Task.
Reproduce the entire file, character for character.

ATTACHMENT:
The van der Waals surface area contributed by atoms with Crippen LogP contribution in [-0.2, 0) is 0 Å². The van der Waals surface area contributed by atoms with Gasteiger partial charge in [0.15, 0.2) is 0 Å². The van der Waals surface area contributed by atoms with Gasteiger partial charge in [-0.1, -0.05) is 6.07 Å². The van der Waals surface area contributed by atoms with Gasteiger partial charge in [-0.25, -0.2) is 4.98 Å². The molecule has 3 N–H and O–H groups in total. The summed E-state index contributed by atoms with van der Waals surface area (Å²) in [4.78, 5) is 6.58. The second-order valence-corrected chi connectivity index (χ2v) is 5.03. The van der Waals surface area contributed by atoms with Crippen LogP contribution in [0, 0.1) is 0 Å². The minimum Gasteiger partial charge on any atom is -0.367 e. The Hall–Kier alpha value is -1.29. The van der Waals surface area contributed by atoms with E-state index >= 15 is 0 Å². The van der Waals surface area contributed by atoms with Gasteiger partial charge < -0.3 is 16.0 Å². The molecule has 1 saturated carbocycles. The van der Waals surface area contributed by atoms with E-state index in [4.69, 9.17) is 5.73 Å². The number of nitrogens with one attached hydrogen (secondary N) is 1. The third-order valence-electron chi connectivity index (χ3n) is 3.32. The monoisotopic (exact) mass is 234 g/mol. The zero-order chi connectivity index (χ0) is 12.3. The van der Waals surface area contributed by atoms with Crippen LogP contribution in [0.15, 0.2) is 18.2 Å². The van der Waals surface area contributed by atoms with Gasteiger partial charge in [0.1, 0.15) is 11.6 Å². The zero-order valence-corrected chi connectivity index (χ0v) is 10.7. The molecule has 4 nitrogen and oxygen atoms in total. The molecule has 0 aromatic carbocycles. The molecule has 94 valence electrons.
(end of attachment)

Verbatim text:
The van der Waals surface area contributed by atoms with Crippen LogP contribution in [-0.2, 0) is 0 Å². The van der Waals surface area contributed by atoms with Gasteiger partial charge in [0.15, 0.2) is 0 Å². The van der Waals surface area contributed by atoms with Gasteiger partial charge in [-0.1, -0.05) is 6.07 Å². The van der Waals surface area contributed by atoms with Gasteiger partial charge in [-0.25, -0.2) is 4.98 Å². The molecule has 3 N–H and O–H groups in total. The summed E-state index contributed by atoms with van der Waals surface area (Å²) in [4.78, 5) is 6.58. The second-order valence-corrected chi connectivity index (χ2v) is 5.03. The van der Waals surface area contributed by atoms with Crippen LogP contribution in [0, 0.1) is 0 Å². The minimum Gasteiger partial charge on any atom is -0.367 e. The Hall–Kier alpha value is -1.29. The van der Waals surface area contributed by atoms with E-state index >= 15 is 0 Å². The van der Waals surface area contributed by atoms with Gasteiger partial charge < -0.3 is 16.0 Å². The molecule has 1 saturated carbocycles. The van der Waals surface area contributed by atoms with E-state index in [4.69, 9.17) is 5.73 Å². The number of nitrogens with one attached hydrogen (secondary N) is 1. The third-order valence-electron chi connectivity index (χ3n) is 3.32. The monoisotopic (exact) mass is 234 g/mol. The zero-order chi connectivity index (χ0) is 12.3. The van der Waals surface area contributed by atoms with Crippen LogP contribution in [0.15, 0.2) is 18.2 Å². The van der Waals surface area contributed by atoms with Gasteiger partial charge in [0.1, 0.15) is 11.6 Å². The zero-order valence-corrected chi connectivity index (χ0v) is 10.7. The molecule has 4 nitrogen and oxygen atoms in total. The molecule has 0 aromatic carbocycles. The molecule has 94 valence electrons.